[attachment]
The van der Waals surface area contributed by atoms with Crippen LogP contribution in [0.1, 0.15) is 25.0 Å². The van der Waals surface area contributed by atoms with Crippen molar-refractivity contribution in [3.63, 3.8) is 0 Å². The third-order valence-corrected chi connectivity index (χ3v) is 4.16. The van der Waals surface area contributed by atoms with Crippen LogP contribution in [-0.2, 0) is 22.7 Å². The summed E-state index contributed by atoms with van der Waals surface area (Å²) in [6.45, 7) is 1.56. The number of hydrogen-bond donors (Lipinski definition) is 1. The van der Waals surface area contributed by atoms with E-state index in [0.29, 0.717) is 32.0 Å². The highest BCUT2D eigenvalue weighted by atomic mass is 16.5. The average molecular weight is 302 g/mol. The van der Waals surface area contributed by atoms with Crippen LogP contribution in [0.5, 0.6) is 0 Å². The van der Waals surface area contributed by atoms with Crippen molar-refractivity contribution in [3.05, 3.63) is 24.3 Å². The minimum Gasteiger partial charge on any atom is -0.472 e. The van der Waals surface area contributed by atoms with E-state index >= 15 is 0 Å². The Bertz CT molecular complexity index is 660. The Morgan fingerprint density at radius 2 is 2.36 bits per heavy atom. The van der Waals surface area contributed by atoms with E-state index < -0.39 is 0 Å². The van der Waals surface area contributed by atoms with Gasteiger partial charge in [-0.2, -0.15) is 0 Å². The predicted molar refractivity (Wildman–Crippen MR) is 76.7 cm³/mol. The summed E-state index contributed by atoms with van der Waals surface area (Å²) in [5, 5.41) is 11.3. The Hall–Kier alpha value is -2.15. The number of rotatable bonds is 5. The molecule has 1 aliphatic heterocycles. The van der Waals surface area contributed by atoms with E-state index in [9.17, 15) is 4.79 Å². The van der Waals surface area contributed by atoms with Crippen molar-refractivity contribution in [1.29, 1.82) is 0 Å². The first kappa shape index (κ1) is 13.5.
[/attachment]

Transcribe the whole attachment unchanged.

The van der Waals surface area contributed by atoms with Crippen LogP contribution in [0.1, 0.15) is 25.0 Å². The van der Waals surface area contributed by atoms with Crippen molar-refractivity contribution in [3.63, 3.8) is 0 Å². The third-order valence-corrected chi connectivity index (χ3v) is 4.16. The van der Waals surface area contributed by atoms with Crippen LogP contribution in [-0.2, 0) is 22.7 Å². The summed E-state index contributed by atoms with van der Waals surface area (Å²) in [6.45, 7) is 1.56. The number of hydrogen-bond donors (Lipinski definition) is 1. The van der Waals surface area contributed by atoms with E-state index in [0.29, 0.717) is 32.0 Å². The highest BCUT2D eigenvalue weighted by atomic mass is 16.5. The average molecular weight is 302 g/mol. The van der Waals surface area contributed by atoms with Crippen LogP contribution in [0.5, 0.6) is 0 Å². The van der Waals surface area contributed by atoms with Crippen molar-refractivity contribution in [3.05, 3.63) is 24.3 Å². The minimum Gasteiger partial charge on any atom is -0.472 e. The van der Waals surface area contributed by atoms with E-state index >= 15 is 0 Å². The Bertz CT molecular complexity index is 660. The Morgan fingerprint density at radius 2 is 2.36 bits per heavy atom. The van der Waals surface area contributed by atoms with E-state index < -0.39 is 0 Å². The van der Waals surface area contributed by atoms with Gasteiger partial charge in [-0.2, -0.15) is 0 Å². The predicted molar refractivity (Wildman–Crippen MR) is 76.7 cm³/mol. The summed E-state index contributed by atoms with van der Waals surface area (Å²) in [5, 5.41) is 11.3. The Hall–Kier alpha value is -2.15. The number of rotatable bonds is 5. The molecule has 1 aliphatic heterocycles. The van der Waals surface area contributed by atoms with E-state index in [9.17, 15) is 4.79 Å². The van der Waals surface area contributed by atoms with Crippen molar-refractivity contribution in [1.29, 1.82) is 0 Å². The first kappa shape index (κ1) is 13.5.